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Are Specific Skills an Obstacle to Labor Market Adjustment? Theory and an Application to the EU Enlargement

  • Ana Lamo

    (DG Reseach)

  • Julian Messina

    (Universitat de Girona)

  • Etienne Wasmer

We argue that the existence of large amounts of specific human capital makes costly and slows down the adjustment in the labor market after large reallocation shocks. To illustrate this point we build a theoretical framework in which young agents’ career is heavily determined by initial education, and analyze the transition to a new steady-state after a sectoral demand shift. An interesting case study is the EU enlargement, which led to modernization of many sectors in eastern countries and to a fast decline of traditional industries. Using labor force data from a large economy with rigid labor markets, Poland, and a small open economy with increased flexibility, Estonia, we document and find support for our claim. Quantitative exercises suggest that the overspecializaton of the labor force in Poland explain to a large extent the much higher and persistent unemployment compared to Estonia during the period of EU enlargement.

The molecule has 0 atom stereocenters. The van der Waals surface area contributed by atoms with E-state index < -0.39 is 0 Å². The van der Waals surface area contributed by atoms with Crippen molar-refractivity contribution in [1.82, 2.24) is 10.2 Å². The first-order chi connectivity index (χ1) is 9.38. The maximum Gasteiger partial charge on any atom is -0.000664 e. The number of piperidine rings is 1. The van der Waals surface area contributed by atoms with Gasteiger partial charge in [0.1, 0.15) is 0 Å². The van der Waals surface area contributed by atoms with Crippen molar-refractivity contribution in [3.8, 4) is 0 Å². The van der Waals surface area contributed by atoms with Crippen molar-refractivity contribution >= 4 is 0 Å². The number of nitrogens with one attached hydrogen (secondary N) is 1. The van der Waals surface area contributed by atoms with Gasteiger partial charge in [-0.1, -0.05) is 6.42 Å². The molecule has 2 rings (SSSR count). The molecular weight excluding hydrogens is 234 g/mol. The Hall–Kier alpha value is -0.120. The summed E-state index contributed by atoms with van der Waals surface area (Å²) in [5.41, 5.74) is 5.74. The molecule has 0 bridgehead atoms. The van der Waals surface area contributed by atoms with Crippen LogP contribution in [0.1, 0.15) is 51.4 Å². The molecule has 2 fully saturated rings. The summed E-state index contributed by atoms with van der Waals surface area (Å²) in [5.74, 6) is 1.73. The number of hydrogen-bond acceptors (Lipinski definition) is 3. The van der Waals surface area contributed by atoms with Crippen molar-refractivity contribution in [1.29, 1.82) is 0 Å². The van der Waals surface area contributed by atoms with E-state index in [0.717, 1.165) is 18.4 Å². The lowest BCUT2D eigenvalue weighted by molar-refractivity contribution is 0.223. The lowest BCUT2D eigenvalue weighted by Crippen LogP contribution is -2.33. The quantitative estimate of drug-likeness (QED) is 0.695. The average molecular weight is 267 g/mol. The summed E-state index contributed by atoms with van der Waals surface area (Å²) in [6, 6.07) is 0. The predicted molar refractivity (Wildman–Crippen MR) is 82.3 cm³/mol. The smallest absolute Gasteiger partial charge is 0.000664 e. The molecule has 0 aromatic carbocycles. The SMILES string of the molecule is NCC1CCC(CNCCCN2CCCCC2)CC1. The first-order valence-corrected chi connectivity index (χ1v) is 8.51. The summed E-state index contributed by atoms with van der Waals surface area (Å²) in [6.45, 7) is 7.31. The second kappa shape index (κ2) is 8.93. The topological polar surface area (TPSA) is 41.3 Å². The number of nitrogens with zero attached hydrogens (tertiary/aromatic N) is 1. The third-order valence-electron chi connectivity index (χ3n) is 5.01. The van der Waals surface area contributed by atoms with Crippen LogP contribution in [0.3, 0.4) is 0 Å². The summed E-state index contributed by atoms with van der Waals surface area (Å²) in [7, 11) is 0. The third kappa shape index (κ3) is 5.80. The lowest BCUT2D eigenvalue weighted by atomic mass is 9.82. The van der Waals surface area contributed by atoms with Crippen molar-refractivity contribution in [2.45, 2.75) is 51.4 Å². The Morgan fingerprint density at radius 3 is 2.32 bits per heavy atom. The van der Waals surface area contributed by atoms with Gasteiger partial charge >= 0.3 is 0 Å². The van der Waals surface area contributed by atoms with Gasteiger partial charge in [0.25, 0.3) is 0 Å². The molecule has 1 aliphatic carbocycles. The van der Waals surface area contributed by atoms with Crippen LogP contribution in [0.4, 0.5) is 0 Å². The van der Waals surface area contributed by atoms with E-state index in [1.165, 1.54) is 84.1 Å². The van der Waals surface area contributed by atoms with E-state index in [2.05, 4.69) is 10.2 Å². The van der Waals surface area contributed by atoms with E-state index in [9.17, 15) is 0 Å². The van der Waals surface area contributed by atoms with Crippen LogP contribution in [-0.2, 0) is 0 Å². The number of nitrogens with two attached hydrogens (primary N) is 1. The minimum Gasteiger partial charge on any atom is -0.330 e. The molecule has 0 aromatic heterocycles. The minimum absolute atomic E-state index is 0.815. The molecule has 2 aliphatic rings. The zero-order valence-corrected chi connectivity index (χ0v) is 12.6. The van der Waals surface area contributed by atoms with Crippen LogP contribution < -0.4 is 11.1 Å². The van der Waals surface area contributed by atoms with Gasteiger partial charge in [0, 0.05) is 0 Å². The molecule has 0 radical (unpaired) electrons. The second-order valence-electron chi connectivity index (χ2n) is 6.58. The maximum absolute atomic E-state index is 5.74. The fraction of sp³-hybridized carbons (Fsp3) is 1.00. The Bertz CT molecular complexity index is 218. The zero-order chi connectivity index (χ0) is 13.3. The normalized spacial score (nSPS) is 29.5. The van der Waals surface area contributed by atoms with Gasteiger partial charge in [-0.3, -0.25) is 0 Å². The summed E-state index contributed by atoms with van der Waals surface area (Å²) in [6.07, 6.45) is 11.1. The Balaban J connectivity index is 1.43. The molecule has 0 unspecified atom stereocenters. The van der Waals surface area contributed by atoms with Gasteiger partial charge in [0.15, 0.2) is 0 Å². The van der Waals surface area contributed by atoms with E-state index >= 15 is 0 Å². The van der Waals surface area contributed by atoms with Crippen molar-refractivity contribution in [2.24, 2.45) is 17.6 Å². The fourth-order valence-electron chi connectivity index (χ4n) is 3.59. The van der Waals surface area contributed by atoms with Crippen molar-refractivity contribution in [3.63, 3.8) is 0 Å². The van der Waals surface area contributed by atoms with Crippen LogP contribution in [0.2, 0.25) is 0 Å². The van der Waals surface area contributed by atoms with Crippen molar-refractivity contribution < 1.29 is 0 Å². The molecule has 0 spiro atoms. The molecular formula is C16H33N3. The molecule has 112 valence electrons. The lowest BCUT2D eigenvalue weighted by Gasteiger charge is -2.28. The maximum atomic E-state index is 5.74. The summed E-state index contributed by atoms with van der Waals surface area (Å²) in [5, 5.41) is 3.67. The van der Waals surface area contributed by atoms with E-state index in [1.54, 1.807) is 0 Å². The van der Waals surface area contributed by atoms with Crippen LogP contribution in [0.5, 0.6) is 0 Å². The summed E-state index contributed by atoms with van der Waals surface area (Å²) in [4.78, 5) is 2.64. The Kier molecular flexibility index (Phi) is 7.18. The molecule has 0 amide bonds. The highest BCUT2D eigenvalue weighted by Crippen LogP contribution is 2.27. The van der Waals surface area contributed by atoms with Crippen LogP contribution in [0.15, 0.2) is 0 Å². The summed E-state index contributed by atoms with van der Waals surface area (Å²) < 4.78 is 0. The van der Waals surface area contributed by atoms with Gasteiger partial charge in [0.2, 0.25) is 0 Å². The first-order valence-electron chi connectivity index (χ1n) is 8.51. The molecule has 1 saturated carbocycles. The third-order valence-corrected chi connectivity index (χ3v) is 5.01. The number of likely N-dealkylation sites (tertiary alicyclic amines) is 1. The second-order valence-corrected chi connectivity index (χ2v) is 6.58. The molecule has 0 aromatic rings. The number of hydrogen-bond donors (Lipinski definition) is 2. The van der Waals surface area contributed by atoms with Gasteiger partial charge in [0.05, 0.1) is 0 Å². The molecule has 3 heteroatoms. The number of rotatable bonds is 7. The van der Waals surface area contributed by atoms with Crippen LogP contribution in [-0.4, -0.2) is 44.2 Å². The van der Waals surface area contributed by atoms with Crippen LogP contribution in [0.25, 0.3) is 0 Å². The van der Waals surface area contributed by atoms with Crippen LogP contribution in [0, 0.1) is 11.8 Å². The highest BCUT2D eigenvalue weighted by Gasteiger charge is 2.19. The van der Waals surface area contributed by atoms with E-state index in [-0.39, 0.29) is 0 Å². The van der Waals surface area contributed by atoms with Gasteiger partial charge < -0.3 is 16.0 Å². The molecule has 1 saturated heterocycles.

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Paper provided by Sciences Po in its series Sciences Po publications with number 585.

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Date of creation: 2006
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Handle: RePEc:spo:wpmain:info:hdl:2441/9041
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